1. Tell us about your personal breastfeeding experience with your children:
Justin started rooting around and latched on for the first time within 20-30 minutes of being born. I won’t take credit for it; we were blessed to have an awesome doula there with us that got us off to a good start. In reading the other stories here, I thought mine would be boring since we didn’t have any problems. That was the selective memory working hard to forget the spit up and blebs.
I used to call him the Spit Up King, and for the most part spit up is just a laundry problem and the child will grow out of it. It looks like so much when it comes out, but it usually isn’t more than a tablespoon or so – if they are messing in the diapers they are getting plenty of nutrition. I said for the most part because one of the reasons he would spit up on my breast in the middle of the night the first few weeks was because I had such a strong “let down” that my milk was basically shooting down his throat and gagging him. Once I learned to pump for a minute or two before picking him up we were fine.
I developed milk blisters twice when he was 1 year and 2 ½ years. Both were caused because my little man was getting lazy and not latching properly. The first time I gritted my teeth, bit into a washcloth to keep from screaming at times and nursed through it. The second time I tried for a few days and then decided it was time to wean. It was a rough first few days, but by placing band aids on my nipples and telling him I had “owies” so the milk was gone he gave up. But not until after he checked my nipples a few times a day and once tried to nurse on a mole I have a few inches below my breast.I am definitely glad I nursed him as long as I did, but I would be lying if I said there weren’t times I wanted to be done. The only times now I wish we were still nursing is when he is sick – if he is nauseous I know my milk would have been the easiest thing for him to digest and if it is a head cold the motion of nursing would have helped clear his sinuses. But mostly it is the comfort factor. In fact he just had a cold last week and more than once he curled into my lap and stuck his hand down my shirt just to touch my breast.
2. What is your view of breastfeeding in public, and why?
I did not nurse in public often, mostly because Justin hated to be covered and was so easily distracted that he’d look around taking my nipple along for the ride with his mouth (OUCH!). Oddly, I felt more comfortable nursing in front of total strangers than I did around my family – just never felt comfortable around my dad or father-in-law.
Recently, I walked up to a woman that was nursing an older baby at Sea World and told her I loved what she was doing. She was quietly sitting on a bench off to the side, not covered, but not showing anything either. She was a bit stunned at first then she smiled back and whispered thanks. There were more than a few young women showing more than she was at the park that day as they trooped around in the two band-aids tied with string that they called a bikini top.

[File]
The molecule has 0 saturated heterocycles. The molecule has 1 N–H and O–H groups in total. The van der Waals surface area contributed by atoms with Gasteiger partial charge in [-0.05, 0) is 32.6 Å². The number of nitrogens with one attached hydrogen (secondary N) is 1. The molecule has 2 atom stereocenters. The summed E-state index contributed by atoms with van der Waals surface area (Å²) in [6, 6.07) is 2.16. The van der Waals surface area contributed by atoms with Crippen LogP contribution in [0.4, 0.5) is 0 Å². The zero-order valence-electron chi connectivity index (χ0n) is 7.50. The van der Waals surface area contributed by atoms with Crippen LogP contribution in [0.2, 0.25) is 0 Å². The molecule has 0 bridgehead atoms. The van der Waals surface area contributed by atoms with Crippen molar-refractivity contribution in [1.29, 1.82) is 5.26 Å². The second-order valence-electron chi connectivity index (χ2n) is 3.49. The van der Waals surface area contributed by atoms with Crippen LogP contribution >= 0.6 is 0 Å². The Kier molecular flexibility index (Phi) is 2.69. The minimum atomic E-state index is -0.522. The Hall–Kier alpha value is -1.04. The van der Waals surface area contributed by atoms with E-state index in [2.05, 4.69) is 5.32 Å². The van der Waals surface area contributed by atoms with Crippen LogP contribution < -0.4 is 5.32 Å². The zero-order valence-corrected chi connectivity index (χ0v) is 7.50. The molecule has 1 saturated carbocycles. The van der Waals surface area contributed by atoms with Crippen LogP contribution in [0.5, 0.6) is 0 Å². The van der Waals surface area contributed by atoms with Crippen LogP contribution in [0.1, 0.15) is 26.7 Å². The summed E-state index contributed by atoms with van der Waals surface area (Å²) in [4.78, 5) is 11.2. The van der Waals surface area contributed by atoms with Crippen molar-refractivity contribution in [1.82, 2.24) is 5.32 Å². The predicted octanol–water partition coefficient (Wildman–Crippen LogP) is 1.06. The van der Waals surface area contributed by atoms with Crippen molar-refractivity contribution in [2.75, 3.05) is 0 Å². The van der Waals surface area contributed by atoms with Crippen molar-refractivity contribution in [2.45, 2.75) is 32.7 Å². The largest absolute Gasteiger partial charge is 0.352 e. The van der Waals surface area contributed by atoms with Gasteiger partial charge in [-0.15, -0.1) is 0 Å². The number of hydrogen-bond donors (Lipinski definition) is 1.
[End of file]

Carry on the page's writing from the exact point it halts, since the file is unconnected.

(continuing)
3. What is your view of sustained breastfeeding, and why?
Originally I figured we would stop sometime around 1 year, then I turned around and we had been going for 2 ½ years. It’s what worked for us. That’s probably the one point I would emphasize to all new parents: you are going to get lots of conflicting advice and hear plenty of stories on all matters concerning parenting, but in the end trust your instincts and do what you believe is right for your family.
4. What is your view of adoptive breastfeeding, and why?
Honestly, I didn’t know a woman could produce milk if she has never been pregnant until I started learning about breastfeeding when I was pregnant. I think it is an incredibly loving act and can only imagine how much dedication it would take to start lactating.
Not really. Sometimes I feel guilty that it was so easy for us when I know so many women that could not breastfeed no matter how much they wanted and how much they tried.
6. Is there anything you wish you did differently?
This may seem like a weird thought, but I wish I had made some cheese with my pumped milk for Justin to eat as one of his first foods. But, if you stop and think about it, which is weirder, to make cheese out of human milk or to make it out of milk from a different species.
7. Is there anything you would like to add?
Never underestimate the power of support – and I don’t just mean a good nursing bra (though that does help).
I am blessed to have an incredibly loving and supportive husband as a partner in parenting and in life. He went to all of the classes with me, and even encouraged a few men to go along to the breastfeeding classes. He was right there reminding me of things I forgot, shoving food and drink in my mouth, taking Justin for a few minutes so I could pump once we figured out the let down problem.
I also had an awesome support group at our local hospital, led by a lactation consultant that also happened to be our doula. I still chat with the women in the group and would be lost without them listening to my seemingly endless insecurities about parenting. If you can’t find a group that meets in person, you might want to research an online group – anything to give yourself some adult contact and a voice of reason when you are stressed out.